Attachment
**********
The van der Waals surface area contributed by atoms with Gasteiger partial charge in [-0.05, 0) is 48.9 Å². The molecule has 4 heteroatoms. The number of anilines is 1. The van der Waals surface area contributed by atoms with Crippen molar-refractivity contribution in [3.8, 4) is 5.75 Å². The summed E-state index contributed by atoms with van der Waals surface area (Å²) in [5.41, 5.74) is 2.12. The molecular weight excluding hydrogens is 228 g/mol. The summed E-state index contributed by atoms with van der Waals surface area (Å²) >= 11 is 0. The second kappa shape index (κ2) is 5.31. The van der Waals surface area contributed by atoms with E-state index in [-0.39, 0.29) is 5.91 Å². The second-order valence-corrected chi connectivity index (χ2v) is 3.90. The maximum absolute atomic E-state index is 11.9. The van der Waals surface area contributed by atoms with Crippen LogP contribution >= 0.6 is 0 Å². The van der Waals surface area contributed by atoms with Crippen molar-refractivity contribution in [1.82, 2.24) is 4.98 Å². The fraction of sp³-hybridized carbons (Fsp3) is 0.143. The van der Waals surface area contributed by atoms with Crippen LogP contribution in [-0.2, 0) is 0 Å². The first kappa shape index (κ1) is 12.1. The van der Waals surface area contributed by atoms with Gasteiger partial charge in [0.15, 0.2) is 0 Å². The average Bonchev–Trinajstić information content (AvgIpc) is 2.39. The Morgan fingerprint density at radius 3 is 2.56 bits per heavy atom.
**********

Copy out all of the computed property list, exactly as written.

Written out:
The van der Waals surface area contributed by atoms with Gasteiger partial charge in [-0.05, 0) is 48.9 Å². The molecule has 4 heteroatoms. The number of anilines is 1. The van der Waals surface area contributed by atoms with Crippen molar-refractivity contribution in [3.8, 4) is 5.75 Å². The summed E-state index contributed by atoms with van der Waals surface area (Å²) in [5.41, 5.74) is 2.12. The molecular weight excluding hydrogens is 228 g/mol. The summed E-state index contributed by atoms with van der Waals surface area (Å²) >= 11 is 0. The second kappa shape index (κ2) is 5.31. The van der Waals surface area contributed by atoms with E-state index in [-0.39, 0.29) is 5.91 Å². The second-order valence-corrected chi connectivity index (χ2v) is 3.90. The maximum absolute atomic E-state index is 11.9. The van der Waals surface area contributed by atoms with Crippen LogP contribution >= 0.6 is 0 Å². The van der Waals surface area contributed by atoms with Crippen molar-refractivity contribution in [1.82, 2.24) is 4.98 Å². The fraction of sp³-hybridized carbons (Fsp3) is 0.143. The van der Waals surface area contributed by atoms with Crippen LogP contribution in [-0.2, 0) is 0 Å². The first kappa shape index (κ1) is 12.1. The van der Waals surface area contributed by atoms with Gasteiger partial charge in [0.15, 0.2) is 0 Å². The average Bonchev–Trinajstić information content (AvgIpc) is 2.39. The Morgan fingerprint density at radius 3 is 2.56 bits per heavy atom.